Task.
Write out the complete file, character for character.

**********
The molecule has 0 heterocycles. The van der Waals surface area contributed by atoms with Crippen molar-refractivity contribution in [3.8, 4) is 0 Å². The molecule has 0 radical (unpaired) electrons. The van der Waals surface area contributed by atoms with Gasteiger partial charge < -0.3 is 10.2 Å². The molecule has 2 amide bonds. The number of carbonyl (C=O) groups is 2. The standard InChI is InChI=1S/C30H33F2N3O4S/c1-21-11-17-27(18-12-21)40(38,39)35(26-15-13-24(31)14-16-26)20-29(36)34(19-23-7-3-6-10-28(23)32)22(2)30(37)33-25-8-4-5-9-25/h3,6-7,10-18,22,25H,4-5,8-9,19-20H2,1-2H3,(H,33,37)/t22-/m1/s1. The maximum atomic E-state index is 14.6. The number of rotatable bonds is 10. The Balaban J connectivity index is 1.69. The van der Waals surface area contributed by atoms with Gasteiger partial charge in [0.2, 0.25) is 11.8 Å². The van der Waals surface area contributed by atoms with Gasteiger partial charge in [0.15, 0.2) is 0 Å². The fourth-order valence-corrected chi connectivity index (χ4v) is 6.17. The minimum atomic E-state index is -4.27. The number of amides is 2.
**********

The molecule has 0 heterocycles. The van der Waals surface area contributed by atoms with Crippen molar-refractivity contribution in [3.8, 4) is 0 Å². The molecule has 0 radical (unpaired) electrons. The van der Waals surface area contributed by atoms with Gasteiger partial charge < -0.3 is 10.2 Å². The molecule has 2 amide bonds. The number of carbonyl (C=O) groups is 2. The standard InChI is InChI=1S/C30H33F2N3O4S/c1-21-11-17-27(18-12-21)40(38,39)35(26-15-13-24(31)14-16-26)20-29(36)34(19-23-7-3-6-10-28(23)32)22(2)30(37)33-25-8-4-5-9-25/h3,6-7,10-18,22,25H,4-5,8-9,19-20H2,1-2H3,(H,33,37)/t22-/m1/s1. The maximum atomic E-state index is 14.6. The number of rotatable bonds is 10. The Balaban J connectivity index is 1.69. The van der Waals surface area contributed by atoms with Gasteiger partial charge in [0.2, 0.25) is 11.8 Å². The van der Waals surface area contributed by atoms with Gasteiger partial charge in [0.15, 0.2) is 0 Å². The fourth-order valence-corrected chi connectivity index (χ4v) is 6.17. The minimum atomic E-state index is -4.27. The number of amides is 2.